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Global Supply Chain News: Ocean Container Carriers Expected to See High Rates and Profits for at Least the Rest of 2022



Port Congestion and Low Productivity is Key Factor in High Rates, Drewry Says


April 5, 2022
SCDigest Editorial Staff

Since a few months after the start of the pandemic, ocean container carriers have seen shipping rates and thus their profits soar to record levels.

Supply Chain Digest Says...


So, taking everything into consideration, Drewry does believe that market rates will return to more normal levels before 2023.


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2021 was a blowout year for the container lines, with an estimated profit of a huge $214 billion, as measured by earnings before interest and taxes (EBIT), according to the maritime analysts at Drewry. And 2022 could be almost as strong, in bad news for shippers, despite all the headwinds that could reduce demand.

Those include geo-political risks (e.g., Russia-Ukraine war), inflation, a potentially wobbly world economy, growing regulatory scrutiny (stemming for soaring rates and container demurrage fees), growing fuel and ship chartering costs, the on-going COVID-related factory and port closings in China, and more.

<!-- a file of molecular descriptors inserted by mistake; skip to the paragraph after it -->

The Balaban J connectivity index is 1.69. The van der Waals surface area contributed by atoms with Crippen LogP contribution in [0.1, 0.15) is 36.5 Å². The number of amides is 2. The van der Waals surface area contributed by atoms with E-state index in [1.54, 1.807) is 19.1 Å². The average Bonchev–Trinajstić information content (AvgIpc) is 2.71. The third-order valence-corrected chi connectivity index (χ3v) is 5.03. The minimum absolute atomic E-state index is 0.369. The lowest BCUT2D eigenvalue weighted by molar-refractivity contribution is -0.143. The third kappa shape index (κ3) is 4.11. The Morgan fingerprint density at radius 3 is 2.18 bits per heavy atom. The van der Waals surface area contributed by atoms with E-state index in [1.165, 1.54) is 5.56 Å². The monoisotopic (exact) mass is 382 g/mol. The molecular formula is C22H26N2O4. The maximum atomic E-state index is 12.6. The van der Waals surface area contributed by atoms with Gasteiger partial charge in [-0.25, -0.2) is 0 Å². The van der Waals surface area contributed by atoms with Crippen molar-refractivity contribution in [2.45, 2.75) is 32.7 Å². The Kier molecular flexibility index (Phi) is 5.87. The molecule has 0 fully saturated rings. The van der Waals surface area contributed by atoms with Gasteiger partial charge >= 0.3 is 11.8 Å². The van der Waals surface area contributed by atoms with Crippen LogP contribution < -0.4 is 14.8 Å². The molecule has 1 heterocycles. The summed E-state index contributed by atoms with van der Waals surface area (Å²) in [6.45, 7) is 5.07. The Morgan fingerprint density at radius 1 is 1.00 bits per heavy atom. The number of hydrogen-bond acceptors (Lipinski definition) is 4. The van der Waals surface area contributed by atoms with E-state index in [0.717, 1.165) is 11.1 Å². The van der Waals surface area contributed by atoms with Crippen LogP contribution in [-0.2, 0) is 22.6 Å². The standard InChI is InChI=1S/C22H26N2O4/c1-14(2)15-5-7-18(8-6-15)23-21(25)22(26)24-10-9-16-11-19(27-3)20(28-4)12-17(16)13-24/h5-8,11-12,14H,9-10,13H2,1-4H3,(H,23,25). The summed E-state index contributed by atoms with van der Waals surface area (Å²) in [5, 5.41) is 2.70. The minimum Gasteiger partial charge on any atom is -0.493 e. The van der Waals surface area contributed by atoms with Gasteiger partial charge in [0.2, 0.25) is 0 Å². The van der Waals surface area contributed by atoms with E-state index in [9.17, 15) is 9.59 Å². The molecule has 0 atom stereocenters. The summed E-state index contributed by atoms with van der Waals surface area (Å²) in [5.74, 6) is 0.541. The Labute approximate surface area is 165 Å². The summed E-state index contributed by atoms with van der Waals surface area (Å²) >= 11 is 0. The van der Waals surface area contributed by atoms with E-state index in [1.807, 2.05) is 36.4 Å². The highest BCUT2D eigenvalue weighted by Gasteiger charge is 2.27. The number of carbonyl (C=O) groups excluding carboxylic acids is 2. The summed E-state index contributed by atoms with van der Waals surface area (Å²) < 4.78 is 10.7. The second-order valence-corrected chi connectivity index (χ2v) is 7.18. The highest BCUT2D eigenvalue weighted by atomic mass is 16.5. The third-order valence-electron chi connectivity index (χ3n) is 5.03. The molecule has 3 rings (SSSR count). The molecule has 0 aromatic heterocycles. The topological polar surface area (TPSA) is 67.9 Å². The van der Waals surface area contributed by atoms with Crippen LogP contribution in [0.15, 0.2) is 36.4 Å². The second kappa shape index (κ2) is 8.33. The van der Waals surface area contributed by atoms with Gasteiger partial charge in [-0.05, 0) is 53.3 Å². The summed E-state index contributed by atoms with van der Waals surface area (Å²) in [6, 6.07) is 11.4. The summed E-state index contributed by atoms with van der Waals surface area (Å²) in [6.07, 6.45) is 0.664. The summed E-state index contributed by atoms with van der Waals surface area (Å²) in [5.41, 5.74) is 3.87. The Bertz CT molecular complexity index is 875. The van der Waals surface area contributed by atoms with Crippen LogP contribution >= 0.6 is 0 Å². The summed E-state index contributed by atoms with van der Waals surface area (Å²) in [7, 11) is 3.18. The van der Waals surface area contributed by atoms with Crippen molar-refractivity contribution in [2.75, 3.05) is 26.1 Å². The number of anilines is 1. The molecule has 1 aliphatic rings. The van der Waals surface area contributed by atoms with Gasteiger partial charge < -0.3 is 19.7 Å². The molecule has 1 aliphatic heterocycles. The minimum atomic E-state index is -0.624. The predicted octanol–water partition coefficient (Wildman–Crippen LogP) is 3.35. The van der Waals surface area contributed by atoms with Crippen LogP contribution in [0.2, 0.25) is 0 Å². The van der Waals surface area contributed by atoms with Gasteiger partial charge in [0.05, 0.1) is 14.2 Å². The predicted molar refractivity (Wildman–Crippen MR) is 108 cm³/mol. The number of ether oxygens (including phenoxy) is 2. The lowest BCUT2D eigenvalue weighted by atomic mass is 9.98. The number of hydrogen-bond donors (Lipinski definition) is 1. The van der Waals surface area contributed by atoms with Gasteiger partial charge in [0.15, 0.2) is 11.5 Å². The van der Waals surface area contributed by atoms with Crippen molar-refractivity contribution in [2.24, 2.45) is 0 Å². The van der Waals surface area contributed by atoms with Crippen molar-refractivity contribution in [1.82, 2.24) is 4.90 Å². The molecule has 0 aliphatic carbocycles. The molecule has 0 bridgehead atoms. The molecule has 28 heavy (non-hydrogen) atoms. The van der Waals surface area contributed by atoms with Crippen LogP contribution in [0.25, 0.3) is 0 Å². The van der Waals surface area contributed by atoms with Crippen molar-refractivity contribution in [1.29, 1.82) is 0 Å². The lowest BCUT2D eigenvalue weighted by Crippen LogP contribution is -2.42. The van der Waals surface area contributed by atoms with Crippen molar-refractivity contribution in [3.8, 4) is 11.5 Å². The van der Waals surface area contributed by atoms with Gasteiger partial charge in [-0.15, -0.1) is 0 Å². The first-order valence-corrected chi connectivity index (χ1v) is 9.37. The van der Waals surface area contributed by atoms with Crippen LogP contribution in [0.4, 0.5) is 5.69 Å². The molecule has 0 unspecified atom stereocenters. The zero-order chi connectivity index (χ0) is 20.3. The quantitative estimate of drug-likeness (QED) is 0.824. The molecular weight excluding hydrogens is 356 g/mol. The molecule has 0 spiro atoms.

Still, Drewry says it doesn’t “think this is the end of the bull run for container freight rates, but the market is extremely volatile and things can change very fast,” adding that how rates develop will depend on how long this situation in China lasts, and also how the economic impact of the Russia-Ukraine war pans out.

But carriers have one factor that is greatly in their favor – on-going port congestion. In fact, Drewry estimates that effective container ship capacity (the number of slots available to the market) was some 17% below its potential in 2021 (on the basis that port productivity was at pre-pandemic 2019 levels), with a similar gap expected for 2022 , as shown in the graphic below:



(See More Below)






It can’t be stressed enough, Drewry says, port congestion and low productivity rates are "the foundation for carriers’ super-profits and the sole reason why they have largely brushed off all of the various risks encircling them.”

Drewry adds that high-volume ports around the world, on average, were heavily congested throughout 2021, and not only are conditions not improving, they appear to be getting worse. Drewry sales it is also seeing more medium-volume ports becoming congested, with congestion at low-volume ports is also deteriorating.

So, taking everything into consideration, Drewry does believe that market rates will return to more normal levels before 2023.

“Recent events have not fundamentally changed our outlook for the trade and the timing of any unwinding in container supply chain disruption,” Drewry concludes, adding that “It looks like more of the same for the container market in 2022 with more disruption, extreme freight rates and [high] carrier profitability.”

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